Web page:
KWAME HOLMAN: Madeleine Albright came before the Senate Foreign Relations Committee this morning as the first woman to be nominated secretary of state. Her confirmation, considered very likely, would make her only the second foreign born secretary of state in the last 25 years. Albright is the daughter of a Czech diplomat forced to flee the Communist takeover his country in 1948. She grew up in Colorado, graduated from Wellesley College, and married and later divorced newspaper heir Joseph Medill Patterson Albright. The mother of three grown daughters, she earned a Ph.D. in public law and government from Columbia University. Albright, who has worked both on Capitol Hill and in the White House National Security Agency, was joined this morning by the man she is to replace, Secretary of State Warren Christopher.
WARREN CHRISTOPHER, Secretary of State: As far as we can tell from looking at the history books this is the first time an outgoing secretary of state has ever had the honor of introducing his nominated successor to this committee. And for that particular privilege I'm very grateful to you, Madeleine, for asking me. All who know Amb. Albright admire her keen intellect, her moral strength, and her powerful sense of history born of personal experience. Millions, of course, have been touched by her plain-spoken eloquence. She's the master of the one-liner. The one for which I have particular affection is her contention that at times Warren Christopher seems almost life-like. (laughter among group) I'm confident that Amb. Albright will be a great secretary of state, one who will make history as she advances our nation's interest and upholds our ideals around the world. Indeed, of course, Madeleine's already made history by being what I predict will be the first of many outstanding women to be chosen for this by office.
KWAME HOLMAN: With that, Christopher exited the committee room for the last time as secretary of state. An indication of the solid bipartisan support Albright enjoys came from conservative Republican Committee Chairman Jesse Helms, who warmly welcomed Albright even as he criticized some of President Clinton's foreign policies.
SEN. JESSE HELMS, Chairman, Foreign Relations Committee: And I believe I'm in the ball park when I say that 62 men, including Sec. Christopher, have served as U.S. Secretary of State since the beginning of the republic. Jefferson, Madison, Monroe, John Quincy Adams, Buchanan of that group later went on to the presidency. That may portend something for you to look at. Many Americans--I among them--hope that the area of foreign policy in the next four years will not produce a sequel to the travail of the first four years. And that was a bipartisan folly. And it's quite revealing when this administration, as often it has, boasts that the invasion of Haiti was identified as a great foreign policy achievement. Now, I must be candid about that. Sending American soldiers in harm's way to a tiny Caribbean island with no vital national interest at stake, sending them to replace one group of thugs with another, does not seem to this Senator to be much of an accomplishment. In any event the Haiti excursion at last count has cost the American taxpayers in excess of $2 billion. Before recommending one penny of American taxpayer's money to foreign assistance programs or to multilateral development banks or to bureaucratic demands at home, I think you and we together should ask ourselves whether the expenditure or expenditures are truly in America's interest.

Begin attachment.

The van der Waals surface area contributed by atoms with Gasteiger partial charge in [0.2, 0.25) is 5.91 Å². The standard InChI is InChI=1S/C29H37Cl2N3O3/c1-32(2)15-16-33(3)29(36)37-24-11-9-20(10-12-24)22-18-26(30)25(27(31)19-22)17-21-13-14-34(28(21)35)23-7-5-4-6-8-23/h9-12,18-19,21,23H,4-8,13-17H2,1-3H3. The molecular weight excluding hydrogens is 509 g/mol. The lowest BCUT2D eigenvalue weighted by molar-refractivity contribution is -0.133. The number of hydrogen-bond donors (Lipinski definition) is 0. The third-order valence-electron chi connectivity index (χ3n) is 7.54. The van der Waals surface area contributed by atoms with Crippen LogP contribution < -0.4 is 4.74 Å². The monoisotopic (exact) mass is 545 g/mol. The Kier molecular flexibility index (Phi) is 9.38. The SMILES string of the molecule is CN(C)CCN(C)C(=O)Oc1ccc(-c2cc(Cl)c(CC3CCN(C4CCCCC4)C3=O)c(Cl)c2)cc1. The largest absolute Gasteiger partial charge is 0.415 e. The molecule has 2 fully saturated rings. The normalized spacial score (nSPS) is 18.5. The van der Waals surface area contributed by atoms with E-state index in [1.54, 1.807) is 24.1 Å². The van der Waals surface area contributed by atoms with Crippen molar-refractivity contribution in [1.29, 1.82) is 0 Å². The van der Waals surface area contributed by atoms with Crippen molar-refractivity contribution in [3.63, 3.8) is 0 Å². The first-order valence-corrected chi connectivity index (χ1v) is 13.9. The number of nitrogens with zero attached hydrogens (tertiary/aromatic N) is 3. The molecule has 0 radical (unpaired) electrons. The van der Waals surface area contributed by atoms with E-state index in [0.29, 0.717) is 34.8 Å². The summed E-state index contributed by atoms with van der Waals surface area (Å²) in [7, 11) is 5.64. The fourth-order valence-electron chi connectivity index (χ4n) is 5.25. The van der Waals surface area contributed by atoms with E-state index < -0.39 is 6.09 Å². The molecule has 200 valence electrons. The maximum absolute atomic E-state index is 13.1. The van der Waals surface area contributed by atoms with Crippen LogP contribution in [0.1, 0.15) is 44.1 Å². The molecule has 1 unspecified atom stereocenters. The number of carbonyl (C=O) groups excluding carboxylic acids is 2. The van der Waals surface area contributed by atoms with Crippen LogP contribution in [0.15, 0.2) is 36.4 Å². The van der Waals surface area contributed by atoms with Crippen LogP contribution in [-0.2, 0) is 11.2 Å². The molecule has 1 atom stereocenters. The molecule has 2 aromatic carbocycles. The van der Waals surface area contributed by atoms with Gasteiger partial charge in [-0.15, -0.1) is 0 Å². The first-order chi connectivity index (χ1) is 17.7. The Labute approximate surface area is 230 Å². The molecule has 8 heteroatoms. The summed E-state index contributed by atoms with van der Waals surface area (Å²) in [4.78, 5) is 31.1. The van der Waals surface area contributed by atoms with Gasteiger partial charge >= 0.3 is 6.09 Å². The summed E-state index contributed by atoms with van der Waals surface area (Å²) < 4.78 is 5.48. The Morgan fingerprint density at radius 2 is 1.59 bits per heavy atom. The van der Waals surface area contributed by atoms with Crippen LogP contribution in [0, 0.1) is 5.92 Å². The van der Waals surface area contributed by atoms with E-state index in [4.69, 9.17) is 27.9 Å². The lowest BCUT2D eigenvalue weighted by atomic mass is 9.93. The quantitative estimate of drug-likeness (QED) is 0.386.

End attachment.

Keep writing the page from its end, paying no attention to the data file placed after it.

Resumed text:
KWAME HOLMAN: Albright's statement to the committee spoke to those concerns.
MADELEINE ALBRIGHT: Over the past four years the Department of State has cut more than 2,000 employees, downgraded positions, closed more than 30 overseas posts, and deferred badly needed modernization. If confirmed, I will strive to fulfill my obligation to manage our foreign policy effectively and efficiently. I will work with this committee and the Congress to ensure that the American public gets full value for reach tax dollar spent, and I will also want to ensure that our foreign policy successfully promotes and protects the interests of the American people. As President Clinton said recently, the United States cannot and should not try to solve every problem, but where our interests are clear, our values are at stake, and where we can make a difference, we must act, and we must lead. During the past four years, the United States has been steadfast in supporting the peacemakers over the bomb throwers in historically troubled regions.